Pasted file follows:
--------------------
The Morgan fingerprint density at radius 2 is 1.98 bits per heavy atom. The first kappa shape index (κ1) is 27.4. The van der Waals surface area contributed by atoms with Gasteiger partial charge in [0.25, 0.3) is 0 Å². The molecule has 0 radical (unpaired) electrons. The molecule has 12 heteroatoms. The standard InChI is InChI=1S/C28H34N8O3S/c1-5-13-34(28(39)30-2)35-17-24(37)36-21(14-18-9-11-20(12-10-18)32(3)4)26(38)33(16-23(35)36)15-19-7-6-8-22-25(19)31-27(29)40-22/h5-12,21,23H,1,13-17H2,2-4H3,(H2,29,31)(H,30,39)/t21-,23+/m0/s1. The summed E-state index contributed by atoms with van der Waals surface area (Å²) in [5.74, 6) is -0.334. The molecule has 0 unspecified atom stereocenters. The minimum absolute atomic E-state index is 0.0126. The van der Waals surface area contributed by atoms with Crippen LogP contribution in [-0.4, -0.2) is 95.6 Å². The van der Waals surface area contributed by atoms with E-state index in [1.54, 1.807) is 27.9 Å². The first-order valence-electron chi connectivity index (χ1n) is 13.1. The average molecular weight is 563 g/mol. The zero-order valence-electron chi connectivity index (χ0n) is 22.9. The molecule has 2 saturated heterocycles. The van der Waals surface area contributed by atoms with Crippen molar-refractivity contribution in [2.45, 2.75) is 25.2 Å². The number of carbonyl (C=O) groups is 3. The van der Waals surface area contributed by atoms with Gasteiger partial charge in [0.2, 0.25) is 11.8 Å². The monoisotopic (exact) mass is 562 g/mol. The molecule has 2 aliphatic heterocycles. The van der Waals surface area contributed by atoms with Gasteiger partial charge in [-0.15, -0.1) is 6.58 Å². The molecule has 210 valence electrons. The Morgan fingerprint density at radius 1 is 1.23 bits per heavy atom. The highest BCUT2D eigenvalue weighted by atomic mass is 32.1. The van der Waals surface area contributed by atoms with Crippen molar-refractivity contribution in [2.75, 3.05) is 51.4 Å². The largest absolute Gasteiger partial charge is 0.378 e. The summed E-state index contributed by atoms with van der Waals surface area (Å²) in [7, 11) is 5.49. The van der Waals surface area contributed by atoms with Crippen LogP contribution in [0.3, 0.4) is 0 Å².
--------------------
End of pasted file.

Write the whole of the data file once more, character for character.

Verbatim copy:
The Morgan fingerprint density at radius 2 is 1.98 bits per heavy atom. The first kappa shape index (κ1) is 27.4. The van der Waals surface area contributed by atoms with Gasteiger partial charge in [0.25, 0.3) is 0 Å². The molecule has 0 radical (unpaired) electrons. The molecule has 12 heteroatoms. The standard InChI is InChI=1S/C28H34N8O3S/c1-5-13-34(28(39)30-2)35-17-24(37)36-21(14-18-9-11-20(12-10-18)32(3)4)26(38)33(16-23(35)36)15-19-7-6-8-22-25(19)31-27(29)40-22/h5-12,21,23H,1,13-17H2,2-4H3,(H2,29,31)(H,30,39)/t21-,23+/m0/s1. The summed E-state index contributed by atoms with van der Waals surface area (Å²) in [5.74, 6) is -0.334. The molecule has 0 unspecified atom stereocenters. The minimum absolute atomic E-state index is 0.0126. The van der Waals surface area contributed by atoms with Crippen LogP contribution in [-0.4, -0.2) is 95.6 Å². The van der Waals surface area contributed by atoms with E-state index in [1.54, 1.807) is 27.9 Å². The first-order valence-electron chi connectivity index (χ1n) is 13.1. The average molecular weight is 563 g/mol. The zero-order valence-electron chi connectivity index (χ0n) is 22.9. The molecule has 2 saturated heterocycles. The van der Waals surface area contributed by atoms with Crippen molar-refractivity contribution in [2.45, 2.75) is 25.2 Å². The number of carbonyl (C=O) groups is 3. The van der Waals surface area contributed by atoms with Gasteiger partial charge in [0.2, 0.25) is 11.8 Å². The monoisotopic (exact) mass is 562 g/mol. The molecule has 2 aliphatic heterocycles. The van der Waals surface area contributed by atoms with Gasteiger partial charge in [-0.15, -0.1) is 6.58 Å². The molecule has 210 valence electrons. The Morgan fingerprint density at radius 1 is 1.23 bits per heavy atom. The highest BCUT2D eigenvalue weighted by atomic mass is 32.1. The van der Waals surface area contributed by atoms with Crippen molar-refractivity contribution in [2.75, 3.05) is 51.4 Å². The largest absolute Gasteiger partial charge is 0.378 e. The summed E-state index contributed by atoms with van der Waals surface area (Å²) in [7, 11) is 5.49. The van der Waals surface area contributed by atoms with Crippen LogP contribution in [0.3, 0.4) is 0 Å².